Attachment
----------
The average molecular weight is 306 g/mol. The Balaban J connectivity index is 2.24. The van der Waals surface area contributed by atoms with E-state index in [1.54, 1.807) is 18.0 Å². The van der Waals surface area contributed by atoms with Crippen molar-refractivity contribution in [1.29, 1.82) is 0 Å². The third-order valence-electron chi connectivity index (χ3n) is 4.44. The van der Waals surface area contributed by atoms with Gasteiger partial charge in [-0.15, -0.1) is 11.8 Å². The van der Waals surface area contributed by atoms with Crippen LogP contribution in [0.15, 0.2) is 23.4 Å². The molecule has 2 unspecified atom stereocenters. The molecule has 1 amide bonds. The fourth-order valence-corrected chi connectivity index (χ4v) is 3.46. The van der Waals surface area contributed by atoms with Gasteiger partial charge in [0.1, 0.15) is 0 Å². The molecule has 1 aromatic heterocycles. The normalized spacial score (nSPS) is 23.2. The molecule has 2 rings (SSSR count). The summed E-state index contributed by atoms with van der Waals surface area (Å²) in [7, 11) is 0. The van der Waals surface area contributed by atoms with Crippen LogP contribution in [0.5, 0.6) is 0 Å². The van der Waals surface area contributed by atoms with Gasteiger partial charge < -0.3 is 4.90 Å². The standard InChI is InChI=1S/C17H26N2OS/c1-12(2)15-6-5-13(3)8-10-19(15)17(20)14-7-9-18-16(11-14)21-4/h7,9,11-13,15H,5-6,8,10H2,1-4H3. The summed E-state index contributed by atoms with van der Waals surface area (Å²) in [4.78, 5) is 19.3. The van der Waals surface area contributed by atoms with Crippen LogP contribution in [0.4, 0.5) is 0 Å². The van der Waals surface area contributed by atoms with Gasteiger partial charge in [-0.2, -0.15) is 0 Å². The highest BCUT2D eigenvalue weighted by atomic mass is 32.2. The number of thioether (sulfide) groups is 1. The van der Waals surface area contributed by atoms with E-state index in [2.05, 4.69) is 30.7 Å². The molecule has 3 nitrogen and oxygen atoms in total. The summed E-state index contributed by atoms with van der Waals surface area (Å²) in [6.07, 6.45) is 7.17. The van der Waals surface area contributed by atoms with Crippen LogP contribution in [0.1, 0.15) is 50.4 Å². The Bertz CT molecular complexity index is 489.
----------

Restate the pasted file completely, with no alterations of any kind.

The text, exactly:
The average molecular weight is 306 g/mol. The Balaban J connectivity index is 2.24. The van der Waals surface area contributed by atoms with E-state index in [1.54, 1.807) is 18.0 Å². The van der Waals surface area contributed by atoms with Crippen molar-refractivity contribution in [1.29, 1.82) is 0 Å². The third-order valence-electron chi connectivity index (χ3n) is 4.44. The van der Waals surface area contributed by atoms with Gasteiger partial charge in [-0.15, -0.1) is 11.8 Å². The van der Waals surface area contributed by atoms with Crippen LogP contribution in [0.15, 0.2) is 23.4 Å². The molecule has 2 unspecified atom stereocenters. The molecule has 1 amide bonds. The fourth-order valence-corrected chi connectivity index (χ4v) is 3.46. The van der Waals surface area contributed by atoms with Gasteiger partial charge in [0.1, 0.15) is 0 Å². The molecule has 1 aromatic heterocycles. The normalized spacial score (nSPS) is 23.2. The molecule has 2 rings (SSSR count). The summed E-state index contributed by atoms with van der Waals surface area (Å²) in [7, 11) is 0. The van der Waals surface area contributed by atoms with Crippen LogP contribution in [0.5, 0.6) is 0 Å². The van der Waals surface area contributed by atoms with Gasteiger partial charge < -0.3 is 4.90 Å². The standard InChI is InChI=1S/C17H26N2OS/c1-12(2)15-6-5-13(3)8-10-19(15)17(20)14-7-9-18-16(11-14)21-4/h7,9,11-13,15H,5-6,8,10H2,1-4H3. The summed E-state index contributed by atoms with van der Waals surface area (Å²) in [4.78, 5) is 19.3. The van der Waals surface area contributed by atoms with Crippen LogP contribution in [0.4, 0.5) is 0 Å². The van der Waals surface area contributed by atoms with Gasteiger partial charge in [-0.2, -0.15) is 0 Å². The highest BCUT2D eigenvalue weighted by atomic mass is 32.2. The number of thioether (sulfide) groups is 1. The van der Waals surface area contributed by atoms with E-state index in [2.05, 4.69) is 30.7 Å². The molecule has 3 nitrogen and oxygen atoms in total. The summed E-state index contributed by atoms with van der Waals surface area (Å²) in [6.07, 6.45) is 7.17. The van der Waals surface area contributed by atoms with Crippen LogP contribution in [0.1, 0.15) is 50.4 Å². The Bertz CT molecular complexity index is 489.